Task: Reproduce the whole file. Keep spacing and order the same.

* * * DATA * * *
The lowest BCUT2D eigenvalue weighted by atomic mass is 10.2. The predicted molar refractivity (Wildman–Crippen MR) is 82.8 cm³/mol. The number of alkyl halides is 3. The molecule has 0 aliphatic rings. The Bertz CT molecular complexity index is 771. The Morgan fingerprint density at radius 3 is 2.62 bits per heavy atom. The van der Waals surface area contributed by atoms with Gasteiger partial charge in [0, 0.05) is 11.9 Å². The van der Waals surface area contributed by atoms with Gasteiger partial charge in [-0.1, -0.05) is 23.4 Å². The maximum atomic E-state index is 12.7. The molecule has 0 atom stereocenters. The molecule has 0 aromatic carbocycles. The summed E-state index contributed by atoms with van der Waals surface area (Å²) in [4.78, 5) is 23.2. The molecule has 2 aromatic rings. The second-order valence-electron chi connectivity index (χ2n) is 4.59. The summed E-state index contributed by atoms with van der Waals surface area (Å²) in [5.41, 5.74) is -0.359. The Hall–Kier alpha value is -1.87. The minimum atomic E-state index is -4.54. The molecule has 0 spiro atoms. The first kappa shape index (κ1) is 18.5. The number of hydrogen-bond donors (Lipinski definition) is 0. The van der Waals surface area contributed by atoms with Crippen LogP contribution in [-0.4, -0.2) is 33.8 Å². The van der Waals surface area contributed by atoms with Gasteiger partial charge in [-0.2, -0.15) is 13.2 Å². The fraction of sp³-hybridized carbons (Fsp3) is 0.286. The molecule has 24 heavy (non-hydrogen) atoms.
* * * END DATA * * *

The lowest BCUT2D eigenvalue weighted by atomic mass is 10.2. The predicted molar refractivity (Wildman–Crippen MR) is 82.8 cm³/mol. The number of alkyl halides is 3. The molecule has 0 aliphatic rings. The Bertz CT molecular complexity index is 771. The Morgan fingerprint density at radius 3 is 2.62 bits per heavy atom. The van der Waals surface area contributed by atoms with Gasteiger partial charge in [0, 0.05) is 11.9 Å². The van der Waals surface area contributed by atoms with Gasteiger partial charge in [-0.1, -0.05) is 23.4 Å². The maximum atomic E-state index is 12.7. The molecule has 0 atom stereocenters. The molecule has 0 aromatic carbocycles. The summed E-state index contributed by atoms with van der Waals surface area (Å²) in [4.78, 5) is 23.2. The molecule has 2 aromatic rings. The second-order valence-electron chi connectivity index (χ2n) is 4.59. The summed E-state index contributed by atoms with van der Waals surface area (Å²) in [5.41, 5.74) is -0.359. The Hall–Kier alpha value is -1.87. The minimum atomic E-state index is -4.54. The molecule has 0 spiro atoms. The first kappa shape index (κ1) is 18.5. The number of hydrogen-bond donors (Lipinski definition) is 0. The van der Waals surface area contributed by atoms with Crippen LogP contribution in [-0.4, -0.2) is 33.8 Å². The van der Waals surface area contributed by atoms with Gasteiger partial charge in [-0.2, -0.15) is 13.2 Å². The fraction of sp³-hybridized carbons (Fsp3) is 0.286. The molecule has 24 heavy (non-hydrogen) atoms.